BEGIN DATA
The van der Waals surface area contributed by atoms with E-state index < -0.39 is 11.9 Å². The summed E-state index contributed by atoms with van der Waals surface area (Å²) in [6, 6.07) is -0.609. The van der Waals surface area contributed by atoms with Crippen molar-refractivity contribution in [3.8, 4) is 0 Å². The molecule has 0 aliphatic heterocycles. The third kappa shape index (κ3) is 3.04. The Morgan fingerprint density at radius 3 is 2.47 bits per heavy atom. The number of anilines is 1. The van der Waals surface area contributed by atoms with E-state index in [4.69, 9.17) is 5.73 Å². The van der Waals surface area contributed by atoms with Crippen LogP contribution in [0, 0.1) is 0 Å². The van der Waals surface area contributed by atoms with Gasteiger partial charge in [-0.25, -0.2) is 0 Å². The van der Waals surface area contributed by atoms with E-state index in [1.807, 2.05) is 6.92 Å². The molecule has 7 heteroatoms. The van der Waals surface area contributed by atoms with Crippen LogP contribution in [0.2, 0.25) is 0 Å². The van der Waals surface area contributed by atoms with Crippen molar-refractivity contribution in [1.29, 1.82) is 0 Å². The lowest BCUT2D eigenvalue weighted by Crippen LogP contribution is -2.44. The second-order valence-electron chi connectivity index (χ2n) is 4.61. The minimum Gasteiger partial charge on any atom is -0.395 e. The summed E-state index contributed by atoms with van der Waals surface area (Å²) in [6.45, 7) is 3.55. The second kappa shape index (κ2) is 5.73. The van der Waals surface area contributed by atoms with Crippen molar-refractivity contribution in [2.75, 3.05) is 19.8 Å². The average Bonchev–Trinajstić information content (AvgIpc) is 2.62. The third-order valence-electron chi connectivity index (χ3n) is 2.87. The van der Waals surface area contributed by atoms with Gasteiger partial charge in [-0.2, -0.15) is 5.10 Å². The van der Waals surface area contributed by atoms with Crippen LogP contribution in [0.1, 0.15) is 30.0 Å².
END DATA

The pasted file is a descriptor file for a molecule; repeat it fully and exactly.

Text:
The van der Waals surface area contributed by atoms with E-state index < -0.39 is 11.9 Å². The summed E-state index contributed by atoms with van der Waals surface area (Å²) in [6, 6.07) is -0.609. The van der Waals surface area contributed by atoms with Crippen molar-refractivity contribution in [3.8, 4) is 0 Å². The molecule has 0 aliphatic heterocycles. The third kappa shape index (κ3) is 3.04. The Morgan fingerprint density at radius 3 is 2.47 bits per heavy atom. The number of anilines is 1. The van der Waals surface area contributed by atoms with E-state index in [4.69, 9.17) is 5.73 Å². The van der Waals surface area contributed by atoms with Crippen LogP contribution in [0, 0.1) is 0 Å². The van der Waals surface area contributed by atoms with Gasteiger partial charge in [-0.25, -0.2) is 0 Å². The van der Waals surface area contributed by atoms with E-state index in [1.807, 2.05) is 6.92 Å². The molecule has 7 heteroatoms. The van der Waals surface area contributed by atoms with Crippen LogP contribution in [0.2, 0.25) is 0 Å². The van der Waals surface area contributed by atoms with Crippen molar-refractivity contribution in [1.29, 1.82) is 0 Å². The lowest BCUT2D eigenvalue weighted by Crippen LogP contribution is -2.44. The second-order valence-electron chi connectivity index (χ2n) is 4.61. The minimum Gasteiger partial charge on any atom is -0.395 e. The summed E-state index contributed by atoms with van der Waals surface area (Å²) in [6.45, 7) is 3.55. The second kappa shape index (κ2) is 5.73. The van der Waals surface area contributed by atoms with Crippen molar-refractivity contribution in [2.75, 3.05) is 19.8 Å². The average Bonchev–Trinajstić information content (AvgIpc) is 2.62. The third-order valence-electron chi connectivity index (χ3n) is 2.87. The van der Waals surface area contributed by atoms with Gasteiger partial charge in [-0.2, -0.15) is 5.10 Å². The van der Waals surface area contributed by atoms with Crippen LogP contribution in [0.1, 0.15) is 30.0 Å².